Silicon may need to move over soon as molybdenite has proven its possibilities for being a more versatile material with which to make computer chips. The chips have transistors that are smaller (transistors can be made that are just three atoms thick) and more energy efficient, able to be turned on and off more quickly.
Science Daily reports, "After having revealed the electronic advantages of molybdenite, EPFL researchers have now taken the next definitive step. The Laboratory of Nanoscale Electronics and Structures (LANES) has made a chip, or integrated circuit, confirming that molybdenite can surpass the physical limits of silicon in terms of miniaturization, electricity consumption, and mechanical flexibility."
Molybdenum disulfide (MoS2) is a naturally occurring mineral, and there is plenty of it. That means this could be competition for silicon, offering a new material to work with for electronics. And, as Gizmodo points out, "molybdenite also has mechanical properties that mean that it's flexible. Not flexible, versatile. No: flexible, bendable. That could mean devices that don't just flex but, you know, actually fold are just round the corner."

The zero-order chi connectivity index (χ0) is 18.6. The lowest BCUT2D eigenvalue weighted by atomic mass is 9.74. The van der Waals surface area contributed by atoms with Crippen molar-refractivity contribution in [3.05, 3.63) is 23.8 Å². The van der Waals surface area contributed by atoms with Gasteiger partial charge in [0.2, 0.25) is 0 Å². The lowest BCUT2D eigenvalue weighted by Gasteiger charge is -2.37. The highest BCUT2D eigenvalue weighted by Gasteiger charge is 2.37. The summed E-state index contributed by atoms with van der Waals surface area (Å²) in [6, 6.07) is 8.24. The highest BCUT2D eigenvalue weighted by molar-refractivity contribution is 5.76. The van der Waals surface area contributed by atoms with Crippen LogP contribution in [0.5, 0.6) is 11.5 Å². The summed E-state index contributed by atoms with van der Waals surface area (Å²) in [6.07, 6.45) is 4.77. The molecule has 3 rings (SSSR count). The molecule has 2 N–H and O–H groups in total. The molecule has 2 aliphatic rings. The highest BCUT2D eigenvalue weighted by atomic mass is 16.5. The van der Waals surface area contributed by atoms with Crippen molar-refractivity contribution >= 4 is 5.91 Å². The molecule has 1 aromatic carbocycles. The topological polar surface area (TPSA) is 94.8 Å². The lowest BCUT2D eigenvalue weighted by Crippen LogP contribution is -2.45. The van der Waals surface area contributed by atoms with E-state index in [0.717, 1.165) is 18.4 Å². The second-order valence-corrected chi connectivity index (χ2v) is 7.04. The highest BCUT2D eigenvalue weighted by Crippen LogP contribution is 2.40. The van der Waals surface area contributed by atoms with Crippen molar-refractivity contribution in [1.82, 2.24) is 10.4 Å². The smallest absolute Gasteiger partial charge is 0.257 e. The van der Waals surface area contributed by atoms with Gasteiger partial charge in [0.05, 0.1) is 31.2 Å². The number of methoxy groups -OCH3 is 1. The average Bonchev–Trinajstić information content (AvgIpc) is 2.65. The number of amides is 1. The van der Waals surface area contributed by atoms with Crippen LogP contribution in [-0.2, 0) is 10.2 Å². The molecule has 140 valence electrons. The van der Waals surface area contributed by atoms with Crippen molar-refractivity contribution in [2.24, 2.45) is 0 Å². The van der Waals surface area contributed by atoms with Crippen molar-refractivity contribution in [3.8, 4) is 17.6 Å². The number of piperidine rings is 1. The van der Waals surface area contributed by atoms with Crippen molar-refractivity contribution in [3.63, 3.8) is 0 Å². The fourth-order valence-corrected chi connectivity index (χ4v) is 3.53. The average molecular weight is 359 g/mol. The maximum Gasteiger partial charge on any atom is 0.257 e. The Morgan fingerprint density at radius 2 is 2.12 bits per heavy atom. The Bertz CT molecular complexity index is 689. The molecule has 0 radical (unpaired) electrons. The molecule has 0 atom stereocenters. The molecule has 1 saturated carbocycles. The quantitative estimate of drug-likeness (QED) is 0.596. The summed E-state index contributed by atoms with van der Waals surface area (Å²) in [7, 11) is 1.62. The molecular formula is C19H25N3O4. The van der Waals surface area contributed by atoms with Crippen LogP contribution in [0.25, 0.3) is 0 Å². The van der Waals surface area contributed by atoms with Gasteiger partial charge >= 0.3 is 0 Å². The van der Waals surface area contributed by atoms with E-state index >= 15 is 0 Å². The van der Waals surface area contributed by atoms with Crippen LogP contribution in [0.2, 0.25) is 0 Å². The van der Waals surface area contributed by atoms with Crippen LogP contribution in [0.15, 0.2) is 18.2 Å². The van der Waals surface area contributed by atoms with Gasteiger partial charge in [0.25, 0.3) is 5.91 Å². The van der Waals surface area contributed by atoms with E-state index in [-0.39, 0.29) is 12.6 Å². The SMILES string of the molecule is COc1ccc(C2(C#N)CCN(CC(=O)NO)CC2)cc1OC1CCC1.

There are of course still questions for how eco-friendly this material is, including how it may affect the recycleability of electronics and how we gather this material. According to Wikipedia, "Molybdenite occurs in high temperature hydrothermal ore deposits. Its associated minerals include pyrite, chalcopyrite, quartz, anhydrite, fluorite, and scheelite. Important deposits include the disseminated porphyry molybdenum deposits at Questa, New Mexico and the Henderson and Climax mines in Colorado. Molybdenite also occurs in porphyry copper deposits of Arizona, Utah, and Mexico."